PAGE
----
New Year’s Day menu included humble pie for many SEC fans

By Steve Williams

Eating black-eyed peas on New Year’s Day has long been a tradition in the South. Legend has it the bean-like dish helps bring good luck.

This year, for dessert, many Southeastern Conference football fans could have finished their first meal of 2015 with some humble pie.

The menu certainly called for it after a pair of embarrassing bowl losses by SEC members Ole Miss and Mississippi State on New Year’s eve.

Ole Miss bowed to Texas Christian University 42-3 in the Chick-fil-A Peach Bowl, then State was run over by Georgia Tech 49-34 in the Orange Bowl.

Earlier this season, the Rebels and Bulldogs had turned the Magnolia State into the capitol of the college football world. Both were ranked in the Top 3 on Oct. 19. Mississippi State was ranked No. 1 for the first time ever and held the top ranking for five consecutive weeks.

It was great to see these two longtime SEC schools enjoy so much success. After looking up to Alabama, Auburn and LSU for years, they had moved ahead of those perennial giants and turned the SEC Western Division into a beast.

All of that crumbled in the national eye on the last day of 2014, and as a result, the SEC’s vaunted reputation also took a hit.

I couldn’t believe Ole Miss, trailing 42-0, elected to kick a field goal with just a little over seven minutes left in its game. That, I thought, was more embarrassing than if the Rebels had been shut out.

TCU definitely made a statement to this season’s first-ever College Football Playoff committee that didn’t include the Horned Frogs in its Final Four. Their blowout win is yet another good reason that the college playoff should be expanded to eight teams. And starting next season, not years from now.

“We want Bama!” TCU fans chanted after watching their Frogs jump to their 42-point command late in the third quarter.

Alabama, of course, was the No. 1 seed among the four finalists picked by the committee, along with No. 2 Oregon, No. 3 Florida State and No. 4 Ohio State.

Later that evening, when Georgia Tech scored its fourth straight second-half touchdown against Mississippi State to go up 49-27 on the first play of the fourth quarter, veteran TV sportscaster Brent Musburger said, “Suddenly, the SEC is reeling.”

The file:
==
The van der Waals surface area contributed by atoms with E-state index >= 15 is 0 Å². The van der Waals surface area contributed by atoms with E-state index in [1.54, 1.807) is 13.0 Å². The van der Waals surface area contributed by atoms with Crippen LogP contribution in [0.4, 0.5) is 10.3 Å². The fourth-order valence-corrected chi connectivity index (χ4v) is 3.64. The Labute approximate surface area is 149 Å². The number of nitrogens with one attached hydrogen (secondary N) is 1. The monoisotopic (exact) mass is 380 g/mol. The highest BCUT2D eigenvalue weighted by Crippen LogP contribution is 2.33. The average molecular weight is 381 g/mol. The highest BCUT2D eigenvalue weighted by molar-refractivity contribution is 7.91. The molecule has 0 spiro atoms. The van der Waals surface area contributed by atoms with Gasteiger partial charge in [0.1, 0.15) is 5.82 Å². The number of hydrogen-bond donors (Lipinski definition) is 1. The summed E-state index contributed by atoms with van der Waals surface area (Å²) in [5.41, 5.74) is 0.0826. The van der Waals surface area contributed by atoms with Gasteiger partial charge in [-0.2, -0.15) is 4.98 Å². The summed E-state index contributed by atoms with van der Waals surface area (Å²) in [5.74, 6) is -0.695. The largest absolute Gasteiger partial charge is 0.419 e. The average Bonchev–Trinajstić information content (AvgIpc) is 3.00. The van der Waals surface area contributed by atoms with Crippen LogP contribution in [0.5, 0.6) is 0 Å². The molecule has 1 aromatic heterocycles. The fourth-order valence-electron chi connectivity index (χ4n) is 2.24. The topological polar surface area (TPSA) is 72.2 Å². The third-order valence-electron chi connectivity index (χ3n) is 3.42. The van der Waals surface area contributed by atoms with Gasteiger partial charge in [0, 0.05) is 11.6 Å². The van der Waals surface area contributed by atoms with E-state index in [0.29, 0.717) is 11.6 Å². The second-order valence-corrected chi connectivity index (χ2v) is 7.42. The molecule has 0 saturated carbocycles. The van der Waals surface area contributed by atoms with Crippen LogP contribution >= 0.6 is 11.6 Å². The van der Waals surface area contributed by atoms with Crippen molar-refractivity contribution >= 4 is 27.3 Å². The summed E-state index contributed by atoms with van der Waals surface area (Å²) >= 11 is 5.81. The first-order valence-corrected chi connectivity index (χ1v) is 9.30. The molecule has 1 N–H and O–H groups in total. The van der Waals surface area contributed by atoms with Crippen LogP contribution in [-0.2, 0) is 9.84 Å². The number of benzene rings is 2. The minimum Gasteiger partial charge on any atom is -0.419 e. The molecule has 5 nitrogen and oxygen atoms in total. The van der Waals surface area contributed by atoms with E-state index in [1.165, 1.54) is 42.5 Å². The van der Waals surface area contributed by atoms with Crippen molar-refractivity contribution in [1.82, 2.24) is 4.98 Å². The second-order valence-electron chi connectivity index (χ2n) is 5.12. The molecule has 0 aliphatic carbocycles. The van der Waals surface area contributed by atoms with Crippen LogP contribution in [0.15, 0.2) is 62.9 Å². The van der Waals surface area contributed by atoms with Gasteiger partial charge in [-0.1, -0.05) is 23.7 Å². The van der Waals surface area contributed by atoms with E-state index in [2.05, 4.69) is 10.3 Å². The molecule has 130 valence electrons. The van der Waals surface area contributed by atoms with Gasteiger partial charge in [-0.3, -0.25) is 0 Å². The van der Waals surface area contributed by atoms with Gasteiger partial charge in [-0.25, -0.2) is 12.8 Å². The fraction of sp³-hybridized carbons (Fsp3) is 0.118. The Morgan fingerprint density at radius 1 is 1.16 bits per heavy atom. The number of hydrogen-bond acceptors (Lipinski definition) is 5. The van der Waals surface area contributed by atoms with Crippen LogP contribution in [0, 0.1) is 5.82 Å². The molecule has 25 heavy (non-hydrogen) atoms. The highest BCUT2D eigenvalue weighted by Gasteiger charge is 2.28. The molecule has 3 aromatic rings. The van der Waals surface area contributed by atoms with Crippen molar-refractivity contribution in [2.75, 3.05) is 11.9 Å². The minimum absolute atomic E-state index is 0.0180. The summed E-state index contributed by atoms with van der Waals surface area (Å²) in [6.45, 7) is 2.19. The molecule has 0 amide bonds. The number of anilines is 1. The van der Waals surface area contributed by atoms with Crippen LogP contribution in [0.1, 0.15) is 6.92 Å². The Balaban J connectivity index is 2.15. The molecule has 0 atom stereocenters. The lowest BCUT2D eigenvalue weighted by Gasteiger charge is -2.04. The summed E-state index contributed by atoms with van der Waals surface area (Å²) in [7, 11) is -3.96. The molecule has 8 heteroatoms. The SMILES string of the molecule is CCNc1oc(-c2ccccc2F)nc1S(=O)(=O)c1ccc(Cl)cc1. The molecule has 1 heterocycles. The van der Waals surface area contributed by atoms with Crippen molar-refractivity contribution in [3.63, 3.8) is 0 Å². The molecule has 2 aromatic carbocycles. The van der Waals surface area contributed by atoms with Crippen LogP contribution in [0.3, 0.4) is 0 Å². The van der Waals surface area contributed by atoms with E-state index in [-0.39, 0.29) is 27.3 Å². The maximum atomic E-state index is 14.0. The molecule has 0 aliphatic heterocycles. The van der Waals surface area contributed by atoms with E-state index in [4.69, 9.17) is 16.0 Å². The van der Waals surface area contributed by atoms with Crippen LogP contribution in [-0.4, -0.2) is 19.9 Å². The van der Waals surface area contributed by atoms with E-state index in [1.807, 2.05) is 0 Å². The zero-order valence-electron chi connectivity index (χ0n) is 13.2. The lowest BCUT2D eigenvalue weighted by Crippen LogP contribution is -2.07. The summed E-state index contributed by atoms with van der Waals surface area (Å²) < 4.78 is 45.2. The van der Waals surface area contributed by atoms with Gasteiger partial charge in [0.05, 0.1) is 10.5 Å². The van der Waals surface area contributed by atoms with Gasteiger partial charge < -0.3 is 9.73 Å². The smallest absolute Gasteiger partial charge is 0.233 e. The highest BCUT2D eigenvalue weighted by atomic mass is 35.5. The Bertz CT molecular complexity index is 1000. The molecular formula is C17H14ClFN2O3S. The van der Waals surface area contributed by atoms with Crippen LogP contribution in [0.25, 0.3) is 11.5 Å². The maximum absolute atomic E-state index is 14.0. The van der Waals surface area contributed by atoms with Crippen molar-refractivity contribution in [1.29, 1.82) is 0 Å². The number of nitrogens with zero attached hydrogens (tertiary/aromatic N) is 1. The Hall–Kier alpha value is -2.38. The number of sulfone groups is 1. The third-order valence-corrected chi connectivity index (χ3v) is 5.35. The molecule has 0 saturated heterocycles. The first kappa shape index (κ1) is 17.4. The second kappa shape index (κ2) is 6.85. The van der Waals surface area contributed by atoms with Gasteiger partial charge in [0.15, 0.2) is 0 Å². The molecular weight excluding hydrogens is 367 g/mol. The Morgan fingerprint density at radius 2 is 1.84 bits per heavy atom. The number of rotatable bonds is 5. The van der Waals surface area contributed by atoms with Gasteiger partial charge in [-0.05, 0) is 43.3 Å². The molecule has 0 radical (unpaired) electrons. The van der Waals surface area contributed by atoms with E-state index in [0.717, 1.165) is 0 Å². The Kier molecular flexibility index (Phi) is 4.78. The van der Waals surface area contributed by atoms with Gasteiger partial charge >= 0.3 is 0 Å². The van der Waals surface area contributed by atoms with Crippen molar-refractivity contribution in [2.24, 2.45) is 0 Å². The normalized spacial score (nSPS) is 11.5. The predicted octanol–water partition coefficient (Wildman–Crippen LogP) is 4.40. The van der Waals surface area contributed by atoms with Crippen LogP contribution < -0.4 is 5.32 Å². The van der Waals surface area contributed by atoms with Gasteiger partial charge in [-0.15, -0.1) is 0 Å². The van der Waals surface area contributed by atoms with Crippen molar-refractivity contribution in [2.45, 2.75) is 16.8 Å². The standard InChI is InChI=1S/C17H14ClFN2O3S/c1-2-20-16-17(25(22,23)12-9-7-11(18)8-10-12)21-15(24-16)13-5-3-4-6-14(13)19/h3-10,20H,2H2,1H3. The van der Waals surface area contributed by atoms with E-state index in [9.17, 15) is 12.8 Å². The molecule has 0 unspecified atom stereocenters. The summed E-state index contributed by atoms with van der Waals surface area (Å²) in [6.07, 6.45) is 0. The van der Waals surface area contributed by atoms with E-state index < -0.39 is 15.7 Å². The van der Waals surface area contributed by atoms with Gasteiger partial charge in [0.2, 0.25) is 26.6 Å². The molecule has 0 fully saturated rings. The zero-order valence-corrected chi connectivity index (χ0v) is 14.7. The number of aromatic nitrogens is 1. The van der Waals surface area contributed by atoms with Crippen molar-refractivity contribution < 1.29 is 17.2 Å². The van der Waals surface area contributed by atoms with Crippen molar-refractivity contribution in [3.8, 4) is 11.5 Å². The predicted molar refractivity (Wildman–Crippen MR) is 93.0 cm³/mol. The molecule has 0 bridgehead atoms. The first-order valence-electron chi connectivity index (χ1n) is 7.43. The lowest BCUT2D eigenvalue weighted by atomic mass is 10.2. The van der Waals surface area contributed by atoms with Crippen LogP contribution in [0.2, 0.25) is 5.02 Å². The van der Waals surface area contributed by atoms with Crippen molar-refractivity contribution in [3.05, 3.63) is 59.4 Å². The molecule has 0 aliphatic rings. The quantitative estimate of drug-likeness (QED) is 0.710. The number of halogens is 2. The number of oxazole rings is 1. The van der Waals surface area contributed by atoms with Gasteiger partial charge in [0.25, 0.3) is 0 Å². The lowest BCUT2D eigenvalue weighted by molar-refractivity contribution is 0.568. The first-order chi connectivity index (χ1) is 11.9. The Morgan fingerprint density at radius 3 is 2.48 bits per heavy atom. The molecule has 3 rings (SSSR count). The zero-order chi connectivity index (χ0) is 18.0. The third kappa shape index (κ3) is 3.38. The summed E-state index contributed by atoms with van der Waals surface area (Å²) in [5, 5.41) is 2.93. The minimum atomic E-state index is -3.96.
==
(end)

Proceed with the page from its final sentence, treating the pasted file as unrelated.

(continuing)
The Yellow Jackets’ flexbone option attack, which totaled 452 rushing yards, made the Bulldogs’ defense look silly.

In the post-game interview, Georgia Tech Coach Paul Johnson bragged on his team and then got in a shot at the SEC.

“I think we have a Top 10 team and I’m proud of them … And for at least a week or two, we don’t have to hear about the SEC.”

Quite frankly, I agree with Johnson’s sentiments. The SEC has had an outstanding run, with seven straight national titles from 2006-12, but it’s not the be-all and end-all of college football. There are plenty of good teams outside of the SEC.

With Georgia Tech being in Atlanta, it’s probably difficult for Coach Johnson not to hear a lot about the SEC. But with back-to-back wins now over Georgia and Mississippi State, that should be a little easier for him to tolerate.

Despite the beatings Ole Miss and Mississippi State took, the SEC still had Alabama to rake in another national title, but that scenario was foiled in the New Year’s Day nightcap as underdog Ohio State upset the Crimson Tide 42-35 in a see-saw battle.

The Buckeyes, playing with a third-string quarterback, scored 28 unanswered points to erase a 21-6 deficit and held on down the stretch.

The loss left the SEC without a representative in the national championship game for the first time since 2005.

More humble pie, anyone?

 

 

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